mondoagogo said...

When I was at school, the word the teachers always used to use to describe me was "truculent" which is a word I have never ever not even once heard since. I think it was a half-accurate description, but I think I was only truculent because I felt patronised and ignored by most of my teachers (the ones who didn't ignore or patronise me never described me that way!).

I used to bunk off a lot and go into the West End (which actually taught me a lot about street layouts and how to get around that I still use today, unlike lots of stuff from school that I've totally forgotten). Sometimes I'd spend that time in museums or libraries too, though. It wasn't learning or education I hated, it was the way I was (or wasn't) being taught. I think as long as kids discover that *learning* is not the same as *school* there's still some hope :)

Emma Kate at Painted Style said...

I hate the chore of homework. My daughter won't do it unless I'm standing over her but I know other kids just get on with it. Even at seven. We have to make sure the childs homework is correct. If not, it may come back to be done again. I feel like I'm having to be a teacher and I didn't sign up for any of this. I thought kids were taught at school. We have no guidance about the best way to teach them. In maths there are so many ways you can approach it. I end up getting frazzled as does my daughter. She just wants to relax after being on her best behaviour all day.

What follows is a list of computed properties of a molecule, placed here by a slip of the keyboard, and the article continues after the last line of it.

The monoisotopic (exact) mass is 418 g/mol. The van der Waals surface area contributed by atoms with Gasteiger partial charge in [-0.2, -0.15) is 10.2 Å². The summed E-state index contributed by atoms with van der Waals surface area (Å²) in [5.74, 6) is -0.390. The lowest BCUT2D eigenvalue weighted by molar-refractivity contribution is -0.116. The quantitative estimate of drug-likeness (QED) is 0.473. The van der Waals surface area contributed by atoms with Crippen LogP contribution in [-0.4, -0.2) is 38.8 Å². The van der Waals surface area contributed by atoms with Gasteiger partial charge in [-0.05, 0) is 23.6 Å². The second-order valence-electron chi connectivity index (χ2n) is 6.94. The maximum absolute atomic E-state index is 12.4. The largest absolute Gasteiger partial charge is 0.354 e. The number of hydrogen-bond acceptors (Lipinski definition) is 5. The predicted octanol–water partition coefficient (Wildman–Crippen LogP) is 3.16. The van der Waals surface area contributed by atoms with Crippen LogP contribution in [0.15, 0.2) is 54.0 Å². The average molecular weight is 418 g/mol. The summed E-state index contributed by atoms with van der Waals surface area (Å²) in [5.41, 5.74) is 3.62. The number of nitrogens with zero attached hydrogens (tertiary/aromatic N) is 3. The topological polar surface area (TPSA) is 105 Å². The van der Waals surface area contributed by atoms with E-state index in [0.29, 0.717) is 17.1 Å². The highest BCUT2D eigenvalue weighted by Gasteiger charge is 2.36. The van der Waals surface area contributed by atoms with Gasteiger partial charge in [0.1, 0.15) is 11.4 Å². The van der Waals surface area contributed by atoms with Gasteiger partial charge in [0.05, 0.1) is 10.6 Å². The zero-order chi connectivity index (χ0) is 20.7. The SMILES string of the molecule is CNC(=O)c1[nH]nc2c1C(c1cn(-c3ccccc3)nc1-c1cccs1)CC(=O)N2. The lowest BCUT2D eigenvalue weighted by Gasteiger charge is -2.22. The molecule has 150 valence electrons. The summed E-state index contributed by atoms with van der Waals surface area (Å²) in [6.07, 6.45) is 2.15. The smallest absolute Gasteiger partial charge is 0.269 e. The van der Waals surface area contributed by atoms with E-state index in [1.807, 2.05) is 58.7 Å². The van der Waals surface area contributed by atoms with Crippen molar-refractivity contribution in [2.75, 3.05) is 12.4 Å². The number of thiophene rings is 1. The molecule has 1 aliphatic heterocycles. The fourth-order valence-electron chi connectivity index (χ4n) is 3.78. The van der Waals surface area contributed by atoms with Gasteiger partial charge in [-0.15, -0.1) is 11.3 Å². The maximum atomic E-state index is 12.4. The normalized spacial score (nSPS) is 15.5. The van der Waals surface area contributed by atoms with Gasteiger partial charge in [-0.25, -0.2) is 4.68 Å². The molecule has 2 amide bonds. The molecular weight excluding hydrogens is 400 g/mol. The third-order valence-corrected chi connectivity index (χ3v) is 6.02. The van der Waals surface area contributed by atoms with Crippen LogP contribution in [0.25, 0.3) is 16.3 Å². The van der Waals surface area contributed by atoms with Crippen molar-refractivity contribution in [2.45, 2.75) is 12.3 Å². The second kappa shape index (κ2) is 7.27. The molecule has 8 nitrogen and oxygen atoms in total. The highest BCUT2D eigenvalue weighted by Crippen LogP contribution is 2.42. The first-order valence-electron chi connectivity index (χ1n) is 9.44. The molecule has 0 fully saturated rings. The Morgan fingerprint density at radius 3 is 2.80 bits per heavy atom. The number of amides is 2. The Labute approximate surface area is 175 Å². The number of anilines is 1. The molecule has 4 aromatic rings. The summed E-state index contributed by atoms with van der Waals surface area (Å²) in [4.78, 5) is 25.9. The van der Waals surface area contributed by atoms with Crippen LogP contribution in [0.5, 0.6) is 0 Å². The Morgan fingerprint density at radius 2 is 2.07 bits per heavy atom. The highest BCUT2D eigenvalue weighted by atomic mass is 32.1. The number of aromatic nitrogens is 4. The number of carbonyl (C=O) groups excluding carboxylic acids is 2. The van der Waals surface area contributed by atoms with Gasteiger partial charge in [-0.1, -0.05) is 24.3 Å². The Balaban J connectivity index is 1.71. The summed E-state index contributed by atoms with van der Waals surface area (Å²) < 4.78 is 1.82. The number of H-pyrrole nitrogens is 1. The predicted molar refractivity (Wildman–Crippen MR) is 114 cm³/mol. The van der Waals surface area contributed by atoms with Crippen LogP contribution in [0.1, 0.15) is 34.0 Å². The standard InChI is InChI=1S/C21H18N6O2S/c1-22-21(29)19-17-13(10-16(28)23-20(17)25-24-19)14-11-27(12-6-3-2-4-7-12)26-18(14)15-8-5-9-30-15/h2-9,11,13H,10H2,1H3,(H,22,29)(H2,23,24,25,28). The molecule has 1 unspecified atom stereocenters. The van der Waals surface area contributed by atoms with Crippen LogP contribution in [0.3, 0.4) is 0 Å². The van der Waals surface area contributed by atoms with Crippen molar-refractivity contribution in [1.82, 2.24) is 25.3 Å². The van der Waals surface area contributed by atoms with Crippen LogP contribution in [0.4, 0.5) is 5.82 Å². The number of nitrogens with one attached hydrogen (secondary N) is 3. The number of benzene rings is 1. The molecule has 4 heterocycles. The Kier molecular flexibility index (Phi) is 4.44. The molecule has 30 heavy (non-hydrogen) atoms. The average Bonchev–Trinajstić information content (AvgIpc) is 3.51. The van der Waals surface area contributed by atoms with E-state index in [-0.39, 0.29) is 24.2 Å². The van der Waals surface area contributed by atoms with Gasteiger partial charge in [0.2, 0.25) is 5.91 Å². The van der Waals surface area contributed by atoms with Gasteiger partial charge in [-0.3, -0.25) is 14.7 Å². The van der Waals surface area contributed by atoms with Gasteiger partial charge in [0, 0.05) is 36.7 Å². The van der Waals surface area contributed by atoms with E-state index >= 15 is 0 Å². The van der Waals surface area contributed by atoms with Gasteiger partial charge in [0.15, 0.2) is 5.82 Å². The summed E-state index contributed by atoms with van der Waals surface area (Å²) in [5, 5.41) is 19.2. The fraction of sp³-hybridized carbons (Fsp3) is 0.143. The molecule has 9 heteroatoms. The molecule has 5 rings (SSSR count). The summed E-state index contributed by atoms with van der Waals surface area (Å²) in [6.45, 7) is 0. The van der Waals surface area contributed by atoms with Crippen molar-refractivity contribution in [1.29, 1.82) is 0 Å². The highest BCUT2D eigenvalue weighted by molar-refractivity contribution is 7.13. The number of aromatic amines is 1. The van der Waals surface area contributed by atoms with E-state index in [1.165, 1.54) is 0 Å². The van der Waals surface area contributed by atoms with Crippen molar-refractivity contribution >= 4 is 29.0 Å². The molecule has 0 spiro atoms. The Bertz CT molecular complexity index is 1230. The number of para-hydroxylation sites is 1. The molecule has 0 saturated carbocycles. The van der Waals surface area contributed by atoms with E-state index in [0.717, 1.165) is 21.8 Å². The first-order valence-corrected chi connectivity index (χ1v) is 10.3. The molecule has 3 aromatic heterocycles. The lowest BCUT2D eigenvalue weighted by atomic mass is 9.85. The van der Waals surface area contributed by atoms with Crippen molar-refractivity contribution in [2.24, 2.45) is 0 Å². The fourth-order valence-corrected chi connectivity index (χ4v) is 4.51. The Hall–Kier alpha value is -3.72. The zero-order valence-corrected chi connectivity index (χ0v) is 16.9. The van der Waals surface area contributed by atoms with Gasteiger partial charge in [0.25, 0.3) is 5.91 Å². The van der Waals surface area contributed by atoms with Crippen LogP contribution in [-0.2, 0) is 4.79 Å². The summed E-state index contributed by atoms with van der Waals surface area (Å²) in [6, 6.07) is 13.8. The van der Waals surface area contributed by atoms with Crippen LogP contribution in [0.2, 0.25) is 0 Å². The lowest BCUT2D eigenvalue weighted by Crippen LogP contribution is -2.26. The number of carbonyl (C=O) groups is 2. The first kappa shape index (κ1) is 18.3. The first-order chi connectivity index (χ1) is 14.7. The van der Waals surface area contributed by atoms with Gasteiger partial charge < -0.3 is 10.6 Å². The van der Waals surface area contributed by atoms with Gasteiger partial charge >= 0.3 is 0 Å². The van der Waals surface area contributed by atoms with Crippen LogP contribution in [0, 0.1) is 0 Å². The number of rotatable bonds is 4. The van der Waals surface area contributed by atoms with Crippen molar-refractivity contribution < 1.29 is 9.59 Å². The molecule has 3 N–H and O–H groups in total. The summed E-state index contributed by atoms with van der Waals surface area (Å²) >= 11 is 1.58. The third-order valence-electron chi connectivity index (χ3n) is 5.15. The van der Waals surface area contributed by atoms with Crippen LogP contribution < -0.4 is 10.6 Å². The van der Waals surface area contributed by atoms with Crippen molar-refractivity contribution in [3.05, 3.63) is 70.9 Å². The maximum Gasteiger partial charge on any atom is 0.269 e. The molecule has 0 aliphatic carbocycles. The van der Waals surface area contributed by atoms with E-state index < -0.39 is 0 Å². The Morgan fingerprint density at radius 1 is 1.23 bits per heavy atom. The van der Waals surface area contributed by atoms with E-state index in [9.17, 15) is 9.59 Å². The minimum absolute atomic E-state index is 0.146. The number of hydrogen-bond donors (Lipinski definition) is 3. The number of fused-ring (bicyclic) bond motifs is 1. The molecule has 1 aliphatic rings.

I sympathise about not knowing how much intervention you need to give. We need a handbook.
Love your maxi and the beautiful scarf! Enjoy the weekend. xxxx

Tamera Wolfe said...

First--you look fab in your bright colors!!1

I think it's awesome you and SS explored Andy Warhol and all together. Making memories....

Some kids just need a little more "supervision/butt kicking" than others to keep on track. My middle nephew had to have my sister on his case to get stuff done until he was in high school.

My daughter is like your eldest--she is a type A driven self-starter.